“I’m sorry, God.”
One hot tear dripped off my nose and soaked into my pillow.
Every night I’ve prayed for the heaviness to be gone in the morning, to wake up for the first time in months without the weight on my chest and the knot in my gut. And every night I’ve looked back on all the versions of “I’m sorry” I’ve spoken that day, ashamed.
I’m sorry, friend, for asking more of you than I am able to give back.
I’m sorry, professor, that I wasn’t in class again, and that this paper isn’t finished yet.
I’m sorry, body, for all the extra weight I’ve gained that you shouldn’t have to carry.
I’m sorry, boss, that I didn’t quite meet this deadline.
I’m sorry, church family, that I missed choir rehearsal, and didn’t show up Sunday morning this week.
I’m sorry, self, that you’re sad and restless and fatigued and don’t quite understand why.
So this morning, while I struggled to swing my legs over the side of the bed, I whispered a preemptive apology: I’m sorry, God, that I can’t do anything for you again today.
Depression isn’t foreign to me. It’s been an on-and-off battle mostly in the last three years, although it made appearances in high school as well. I go through seasons of sadness and unasked-for apathy, and then I find some sort of footing, come out of it, even forget the struggle of it, until it cycles back down, taking me with it. There’s no rhyme or reason: sometimes there are consistent triggers, sometimes there are not. Sometimes it’s fueled by external circumstances, sometimes it’s not. Sometimes the usual coping mechanisms are helpful, sometimes they are not.
Usually, I remain highly functional, this time I have not.
So when my Perfectionist, Enneagram Giver-Achiever, Strengthsfinder Responsibility self comes face to face with days where I cannot will myself out of bed before 4:30pm, or have to go home after one class on threat of panic attack, or stare at the assignments tab for hours without any drive to start the task–when everything in me wants to be able to perform at the level I usually do and I just can’t–I begin to wrestle with questions of identity, questions of grace, questions of how long this is all going to last.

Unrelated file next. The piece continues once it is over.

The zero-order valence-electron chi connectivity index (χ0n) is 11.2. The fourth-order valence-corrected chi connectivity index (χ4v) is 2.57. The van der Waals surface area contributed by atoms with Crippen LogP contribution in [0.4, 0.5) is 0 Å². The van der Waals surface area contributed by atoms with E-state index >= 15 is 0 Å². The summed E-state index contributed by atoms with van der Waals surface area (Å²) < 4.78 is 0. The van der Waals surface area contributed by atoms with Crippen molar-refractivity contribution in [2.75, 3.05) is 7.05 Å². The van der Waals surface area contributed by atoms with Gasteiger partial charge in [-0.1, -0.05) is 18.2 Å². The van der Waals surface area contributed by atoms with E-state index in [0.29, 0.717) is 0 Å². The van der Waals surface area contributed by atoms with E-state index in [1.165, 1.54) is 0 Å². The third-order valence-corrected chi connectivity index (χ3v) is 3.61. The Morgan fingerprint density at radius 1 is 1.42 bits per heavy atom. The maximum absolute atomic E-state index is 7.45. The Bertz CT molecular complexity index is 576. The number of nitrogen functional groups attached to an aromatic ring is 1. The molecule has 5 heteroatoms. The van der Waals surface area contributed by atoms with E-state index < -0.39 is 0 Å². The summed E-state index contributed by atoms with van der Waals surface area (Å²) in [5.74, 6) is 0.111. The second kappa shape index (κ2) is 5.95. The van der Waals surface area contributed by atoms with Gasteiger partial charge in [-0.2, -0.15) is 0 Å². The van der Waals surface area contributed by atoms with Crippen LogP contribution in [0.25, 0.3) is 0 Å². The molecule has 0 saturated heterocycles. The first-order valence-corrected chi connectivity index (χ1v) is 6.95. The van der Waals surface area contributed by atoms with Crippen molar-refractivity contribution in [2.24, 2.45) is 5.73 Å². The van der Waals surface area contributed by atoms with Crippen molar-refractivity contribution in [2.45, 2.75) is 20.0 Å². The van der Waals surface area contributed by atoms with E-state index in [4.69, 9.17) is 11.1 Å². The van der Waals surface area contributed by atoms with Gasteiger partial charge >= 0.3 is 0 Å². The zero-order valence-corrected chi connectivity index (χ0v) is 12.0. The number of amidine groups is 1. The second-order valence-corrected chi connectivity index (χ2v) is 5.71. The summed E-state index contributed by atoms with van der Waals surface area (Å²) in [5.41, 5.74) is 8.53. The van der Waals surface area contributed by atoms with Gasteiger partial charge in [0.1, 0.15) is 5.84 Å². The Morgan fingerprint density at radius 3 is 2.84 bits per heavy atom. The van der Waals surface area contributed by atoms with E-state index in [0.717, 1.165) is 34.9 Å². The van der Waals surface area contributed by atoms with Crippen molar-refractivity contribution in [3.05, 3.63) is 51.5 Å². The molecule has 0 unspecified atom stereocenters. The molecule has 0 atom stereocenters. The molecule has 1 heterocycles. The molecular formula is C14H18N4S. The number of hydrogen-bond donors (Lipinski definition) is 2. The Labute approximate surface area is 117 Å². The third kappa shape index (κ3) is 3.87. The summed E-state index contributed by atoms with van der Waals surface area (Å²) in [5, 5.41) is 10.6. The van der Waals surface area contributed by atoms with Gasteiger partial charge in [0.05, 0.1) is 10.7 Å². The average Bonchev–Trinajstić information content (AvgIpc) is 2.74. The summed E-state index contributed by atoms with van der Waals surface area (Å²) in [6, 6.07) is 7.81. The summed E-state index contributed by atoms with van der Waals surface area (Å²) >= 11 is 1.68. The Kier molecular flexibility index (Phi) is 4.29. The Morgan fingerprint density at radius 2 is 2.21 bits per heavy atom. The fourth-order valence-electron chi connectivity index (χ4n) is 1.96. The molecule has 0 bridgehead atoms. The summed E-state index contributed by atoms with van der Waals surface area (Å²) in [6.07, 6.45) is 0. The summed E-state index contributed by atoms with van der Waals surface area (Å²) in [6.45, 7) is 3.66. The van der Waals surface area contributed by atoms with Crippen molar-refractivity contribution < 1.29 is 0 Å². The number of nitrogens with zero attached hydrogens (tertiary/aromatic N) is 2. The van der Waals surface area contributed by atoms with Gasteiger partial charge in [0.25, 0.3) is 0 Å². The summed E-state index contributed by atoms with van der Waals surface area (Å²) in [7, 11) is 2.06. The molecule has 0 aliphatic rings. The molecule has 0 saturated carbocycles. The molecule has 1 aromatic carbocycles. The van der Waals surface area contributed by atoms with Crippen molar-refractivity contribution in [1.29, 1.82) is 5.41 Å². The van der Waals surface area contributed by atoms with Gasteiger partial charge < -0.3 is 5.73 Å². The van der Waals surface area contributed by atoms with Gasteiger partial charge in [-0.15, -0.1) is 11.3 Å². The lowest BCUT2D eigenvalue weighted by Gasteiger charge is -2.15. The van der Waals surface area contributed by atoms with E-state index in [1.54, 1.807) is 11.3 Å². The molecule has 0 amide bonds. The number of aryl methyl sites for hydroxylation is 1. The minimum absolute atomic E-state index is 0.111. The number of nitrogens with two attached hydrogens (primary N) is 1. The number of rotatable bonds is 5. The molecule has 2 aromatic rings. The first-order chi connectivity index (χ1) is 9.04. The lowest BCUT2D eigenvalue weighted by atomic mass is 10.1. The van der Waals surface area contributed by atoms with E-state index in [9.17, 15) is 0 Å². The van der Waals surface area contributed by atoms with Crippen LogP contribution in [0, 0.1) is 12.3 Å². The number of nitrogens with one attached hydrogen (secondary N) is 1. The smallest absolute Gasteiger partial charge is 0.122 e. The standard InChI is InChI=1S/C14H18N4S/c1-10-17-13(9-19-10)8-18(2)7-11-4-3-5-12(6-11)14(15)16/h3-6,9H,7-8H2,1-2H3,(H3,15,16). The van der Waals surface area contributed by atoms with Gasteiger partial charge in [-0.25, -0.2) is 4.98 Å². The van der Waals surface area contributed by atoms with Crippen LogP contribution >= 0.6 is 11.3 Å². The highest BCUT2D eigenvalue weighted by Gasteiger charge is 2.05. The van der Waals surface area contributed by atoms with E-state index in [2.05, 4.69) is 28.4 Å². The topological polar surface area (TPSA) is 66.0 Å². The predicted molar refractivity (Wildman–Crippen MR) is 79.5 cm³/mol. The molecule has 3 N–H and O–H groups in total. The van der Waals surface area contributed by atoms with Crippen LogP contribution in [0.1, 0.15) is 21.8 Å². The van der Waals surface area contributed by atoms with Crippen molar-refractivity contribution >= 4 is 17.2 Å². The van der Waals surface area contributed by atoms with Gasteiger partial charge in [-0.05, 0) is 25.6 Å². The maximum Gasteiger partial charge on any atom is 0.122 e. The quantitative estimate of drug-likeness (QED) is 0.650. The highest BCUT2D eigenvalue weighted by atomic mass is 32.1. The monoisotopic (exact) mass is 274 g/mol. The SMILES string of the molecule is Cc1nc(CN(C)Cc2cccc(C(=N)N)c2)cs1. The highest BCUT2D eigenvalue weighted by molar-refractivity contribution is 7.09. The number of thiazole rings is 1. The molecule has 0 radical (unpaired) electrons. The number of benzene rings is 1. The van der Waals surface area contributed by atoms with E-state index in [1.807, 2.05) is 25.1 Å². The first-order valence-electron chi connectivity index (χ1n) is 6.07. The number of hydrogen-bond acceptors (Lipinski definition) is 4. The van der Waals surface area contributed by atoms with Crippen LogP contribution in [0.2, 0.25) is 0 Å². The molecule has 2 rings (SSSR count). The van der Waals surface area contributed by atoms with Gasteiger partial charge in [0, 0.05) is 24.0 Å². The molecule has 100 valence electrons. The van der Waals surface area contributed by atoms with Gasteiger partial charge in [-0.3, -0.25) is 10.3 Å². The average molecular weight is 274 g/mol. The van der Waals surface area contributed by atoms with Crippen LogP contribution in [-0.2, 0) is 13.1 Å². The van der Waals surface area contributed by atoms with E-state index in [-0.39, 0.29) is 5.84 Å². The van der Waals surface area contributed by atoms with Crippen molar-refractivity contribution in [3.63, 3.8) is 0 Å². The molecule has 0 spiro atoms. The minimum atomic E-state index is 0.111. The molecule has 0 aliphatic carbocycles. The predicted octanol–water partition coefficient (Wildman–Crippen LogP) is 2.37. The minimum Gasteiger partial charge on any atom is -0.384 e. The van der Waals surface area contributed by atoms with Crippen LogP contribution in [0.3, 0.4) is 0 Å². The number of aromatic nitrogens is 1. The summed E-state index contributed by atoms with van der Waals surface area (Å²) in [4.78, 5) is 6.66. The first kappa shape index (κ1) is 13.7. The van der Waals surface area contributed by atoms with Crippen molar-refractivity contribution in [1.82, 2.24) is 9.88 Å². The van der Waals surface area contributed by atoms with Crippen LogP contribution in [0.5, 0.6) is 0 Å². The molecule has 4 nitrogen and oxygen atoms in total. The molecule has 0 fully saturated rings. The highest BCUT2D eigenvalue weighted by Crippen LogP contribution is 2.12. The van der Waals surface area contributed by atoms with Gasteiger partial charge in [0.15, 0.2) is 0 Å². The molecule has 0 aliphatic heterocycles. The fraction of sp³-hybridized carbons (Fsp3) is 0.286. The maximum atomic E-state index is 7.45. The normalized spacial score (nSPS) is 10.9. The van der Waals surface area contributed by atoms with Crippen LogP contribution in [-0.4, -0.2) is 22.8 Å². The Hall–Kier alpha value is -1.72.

What if this sorrow lasts? What if the depression doesn’t go away? Ever? What then?
Am I able to separate my understanding of who am I from what I am able to produce?
Is my understanding of grace limited to the underserved gifts of skill sets, insight, material things, or relationships and connections, or is my concept of grace big enough to acknowledge the undeserved gift of a God who stays no matter what I can or can not contribute?
I think I care too much about being able to claim an orderly, neatly cleaned-up ending to look forward to.
I think I put too much weight on being able to speak from a place of healing and victory, or only being able to testify to God’s goodness in his deliverance.
I think I place my hope in a narrative of wholeness, with no cognitive dissonance, no reality of brokenness, no room for the messy of the right-now-already, instead of placing my hope in the God who holds it all in his hands and close to his heart in confident anticipation of the not-yet-resurrection.
Because who God is isn’t dependant on my ability to get out of bed.
God is still the embodiment of perfect goodness when I can’t shake the sadness.
God is still the One who provides when I can’t meet the deadlines.
God is still the strength of his people when my drivenness is missing in action.
God is still the God of peace that passes all understanding when my heart is overwhelmed.
God is still the God of all comfort when I am restless and fatigued and don’t quite know why.
God is still the One who heals, regardless of if I experience it fully this side of heaven.
Maybe this is grace: not how well I function, but who Jesus is.
Counterintuitive as it is when I am rolled tightly into fetal position, longing to be clothed in the ever-elusive gladness of Psalm 30, this is the hope I can cling to: Jesus is good, Jesus doesn’t need me to do anything for him to be good, and Jesus, in his goodness, will never leave.
In a season where I have isolated from many people because I’m embarrassed by my lack of ability to contribute what I perceive as things of value to the relationship, or people have pushed me away because of my shame-ridden neediness, or people I have trusted with my story are at places in their own stories that move them away geographically or relationally, there is specific hope in knowing that while I may not be promised an orderly ending in the already, I am promised a God who will never leave or forsake me — even though this sorrow may last.
On an especially numb day this week, a friend called for no other purpose than to be present.
“I’m sorry I’m not exactly conversational” I mumbled over the phone.
“Don’t feel like you have to say anything. Just know that I’m here. And I love you.”
Maybe that is the eccentric beauty of when depression collides with grace.
Not that I contribute or accomplish or produce or do or function properly…
But that Jesus is here…
And he loves me…
And that’s enough.
So tonight my prayers won’t sound like “take this pain away”.
They’ll sound more like “show me more of you. Help me know your heart. Let all that I am be wrapped up in who you are. And thank you, for being the God who stays.”